WELLFLEET — The select board has released minutes from its June 27 executive session, at which the beginning of a board meltdown apparently occurred. The session came before the board’s reorganization early this summer. The minutes, however, are almost entirely redacted.
According to annotations made by town counsel, the redactions were based on an exemption to the state public records law, which allows certain personnel information to be kept from public view. The board voted to release the minutes during an Oct. 25 executive session after receiving multiple requests from residents to disclose the document, chair Barbara Carboni said.
But the redacted version, replete with blacked-out paragraphs, will leave those residents in the dark.
Executive sessions are exceptions to the state’s Open Meeting Law and are closed to the public. According to the state’s guide, public bodies are required to disclose executive session minutes once the issue discussed in the meeting is resolved. And if the subject of the session falls within exemptions to the public records law, the minutes do not have to be released at all.
The public records law states that personnel information “may constitute an unwarranted invasion of personal privacy” and thus should not be disclosed.
The purpose of the June 27 executive session was “to discuss the discipline or dismissal of, or complaints or charges brought against, a public officer, employee staff member, or individual,” according to the meeting’s agenda.
What was discussed at the executive session remains unconfirmed, but in a letter then-chair Ryan Curley wrote to the board requesting that its reorganization be delayed until after fall town meeting, he referred to having “significant differences” with Town Administrator Rich Waldo.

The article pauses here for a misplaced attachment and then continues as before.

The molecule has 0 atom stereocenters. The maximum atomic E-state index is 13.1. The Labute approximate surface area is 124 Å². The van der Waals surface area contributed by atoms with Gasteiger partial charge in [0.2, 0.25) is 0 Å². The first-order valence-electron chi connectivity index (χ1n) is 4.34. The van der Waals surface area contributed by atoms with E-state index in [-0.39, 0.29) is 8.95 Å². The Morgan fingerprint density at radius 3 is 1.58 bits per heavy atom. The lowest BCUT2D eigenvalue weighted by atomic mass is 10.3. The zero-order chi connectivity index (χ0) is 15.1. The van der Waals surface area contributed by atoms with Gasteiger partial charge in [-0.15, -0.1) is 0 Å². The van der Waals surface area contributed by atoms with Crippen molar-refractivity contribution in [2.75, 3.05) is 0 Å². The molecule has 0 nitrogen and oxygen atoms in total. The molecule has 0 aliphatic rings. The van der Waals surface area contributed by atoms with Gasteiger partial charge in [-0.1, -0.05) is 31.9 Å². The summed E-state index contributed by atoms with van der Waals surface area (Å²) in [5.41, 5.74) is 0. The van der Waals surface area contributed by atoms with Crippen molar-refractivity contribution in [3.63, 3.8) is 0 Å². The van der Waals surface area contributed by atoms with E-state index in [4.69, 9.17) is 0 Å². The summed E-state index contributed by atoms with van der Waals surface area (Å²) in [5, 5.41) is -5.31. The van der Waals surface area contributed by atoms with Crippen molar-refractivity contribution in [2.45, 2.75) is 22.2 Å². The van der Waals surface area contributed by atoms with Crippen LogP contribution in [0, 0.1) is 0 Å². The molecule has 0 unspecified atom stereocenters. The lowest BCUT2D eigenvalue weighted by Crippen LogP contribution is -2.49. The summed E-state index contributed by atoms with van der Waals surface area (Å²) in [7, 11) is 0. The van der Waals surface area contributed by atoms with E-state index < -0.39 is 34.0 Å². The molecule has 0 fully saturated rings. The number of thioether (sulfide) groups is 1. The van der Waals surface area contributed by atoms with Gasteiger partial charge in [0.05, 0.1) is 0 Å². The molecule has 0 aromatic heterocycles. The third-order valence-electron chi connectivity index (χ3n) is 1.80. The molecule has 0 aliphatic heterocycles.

At the board’s next public meeting on July 11, it was revealed that some members had requested a reorganization of the board, a change they alleged Curley had blocked. But the board did reorganize on July 18, making Carboni the chair.
During the meeting, John Wolf asked for the reorganization, saying it would help the town to retain Waldo.
The board met again on July 13. During the public comment period at that meeting, Fire Chief Richard Pauley said, “The town administrator has the majority support of the department’s staff and senior staff members.”
Despite a swift vote to reorganize on July 18, animus among board members remains in public view.
Carboni recessed an Oct. 17 meeting after Curley lashed out at Waldo over what he alleged was the improper hiring of a full-time deputy shellfish constable. Curley said that the board had not vetted the position, a claim that other board members did not confirm.
Curley then proposed a vote of no confidence in Carboni, who he said was trying to halt the discussion. No one on the board seconded his motion.
Carboni said that an unredacted version of the June 27 minutes, which could clarify the origins of the board’s turmoil, may never be released.
“There is not much we can do,” Wolf told the Independent. “I don’t like what appears to be lack of transparency, but those are the rules we have to play by when we are dealing with personnel information.”